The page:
• Schedule developed without team I know we emphasize the importance and the value in developing the detail project plan and schedule with the team. I also realize this does not always occur in the real-world (shocking I know). If you find yourself in a situation where either you or your team is asked to take responsibility for a schedule that they did not help develop, you must take the time to review the schedule. You need to get a buy-in from the team members before continuing. Two important items for consideration here:

    • Understand the schedule assumptions In many of these situations, team members totally dismiss the merits of a schedule because they are not aware of the assumptions that serve as the foundation for the schedule. Key assumptions include those about resource ability and quality level of work product (completion criteria).
    • Identify risks If there are gaps between the schedule assumptions and project reality, or if you cannot get commitment from the team, you have some new project risks if not outright issues. Follow your designated risk and issue management procedures to handle it.

The Absolute Minimum

At this point, you should have a solid understanding of the following:

  • The core set of traits for high-performing teams are clarity, commitment, professionalism, synergy, and trust.
  • In most situations, a participative approach to project management, decision-making, conflict resolution, and brainstorming leads to better project team performance.
  • The key project management skills that are needed to lead better project team performance include leadership, communication, facilitation, interpersonal, and team-building skills.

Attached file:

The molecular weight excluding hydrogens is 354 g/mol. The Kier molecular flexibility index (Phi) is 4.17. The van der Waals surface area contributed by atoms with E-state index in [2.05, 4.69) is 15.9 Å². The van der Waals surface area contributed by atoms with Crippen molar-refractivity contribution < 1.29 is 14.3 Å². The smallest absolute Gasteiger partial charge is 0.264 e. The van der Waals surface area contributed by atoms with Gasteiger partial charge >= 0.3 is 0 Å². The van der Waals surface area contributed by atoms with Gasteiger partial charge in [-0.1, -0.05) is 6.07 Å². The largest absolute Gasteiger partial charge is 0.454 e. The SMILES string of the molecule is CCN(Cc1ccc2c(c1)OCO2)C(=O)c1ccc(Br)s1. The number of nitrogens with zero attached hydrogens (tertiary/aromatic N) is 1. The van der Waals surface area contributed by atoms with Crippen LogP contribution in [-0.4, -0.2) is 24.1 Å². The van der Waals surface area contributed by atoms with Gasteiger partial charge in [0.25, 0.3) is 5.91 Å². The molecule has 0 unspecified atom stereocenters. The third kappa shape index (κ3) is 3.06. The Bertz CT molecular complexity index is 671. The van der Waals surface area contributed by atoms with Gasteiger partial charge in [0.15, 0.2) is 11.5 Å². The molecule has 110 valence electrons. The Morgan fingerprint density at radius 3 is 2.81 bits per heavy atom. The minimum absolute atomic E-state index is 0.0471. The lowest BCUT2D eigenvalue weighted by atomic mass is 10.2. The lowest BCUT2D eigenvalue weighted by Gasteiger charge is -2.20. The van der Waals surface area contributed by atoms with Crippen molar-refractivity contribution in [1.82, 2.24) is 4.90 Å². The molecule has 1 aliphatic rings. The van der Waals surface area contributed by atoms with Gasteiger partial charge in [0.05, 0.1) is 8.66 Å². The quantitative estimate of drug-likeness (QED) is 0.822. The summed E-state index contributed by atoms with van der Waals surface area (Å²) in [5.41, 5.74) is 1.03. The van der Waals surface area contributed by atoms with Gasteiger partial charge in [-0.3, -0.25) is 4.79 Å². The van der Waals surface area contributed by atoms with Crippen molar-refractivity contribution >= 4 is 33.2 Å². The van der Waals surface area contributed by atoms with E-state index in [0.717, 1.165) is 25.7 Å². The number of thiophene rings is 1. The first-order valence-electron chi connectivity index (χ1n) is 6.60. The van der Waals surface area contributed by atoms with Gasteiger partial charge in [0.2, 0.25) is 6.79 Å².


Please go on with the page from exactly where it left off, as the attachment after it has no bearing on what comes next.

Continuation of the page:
• The ten key management principles that lead to better project team performance are

    1. Adapt management style to best meet the needs of the project.
    2. Select your project team yourself whenever possible.
    3. Develop the project plan and schedule with the team.
    4. Keep the team focused on both their immediate tasks and on the project's "big picture."
    5. Set clear expectations.
    6. Enable each team member to be as productive as possible.
    7. Strive to improve the marketability of each person on your team.
    8. Leverage the individual strengths to best accomplish the project goals.
    9. Constantly look to recognize and reward the accomplishments and good work of your team members.
    10. Use team-building methods and procedures to help develop team synergy.

Figure 19.1 summarizes the main points we reviewed in this chapter.

Figure 19.1. Overview of keys to better project team performance.

Part i. Project Management Jumpstart

Project Management Overview

The Project Manager

Essential Elements for any Successful Project

Part ii. Project Planning

Defining a Project

Planning a Project

Developing the Work Breakdown Structure

Estimating the Work

Developing the Project Schedule

Determining the Project Budget

Part iii. Project Control

Controlling a Project

Managing Project Changes

Managing Project Deliverables

Managing Project Issues

Managing Project Risks

Managing Project Quality

Part iv. Project Execution

Leading a Project

Managing Project Communications

Managing Expectations

Keys to Better Project Team Performance

Managing Differences

Managing Vendors

Ending a Project

Absolute Beginner[ap]s Guide to Project Management
Absolute Beginner[ap]s Guide to Project Management
ISBN: 078973821X
Year: 2006
Pages: 169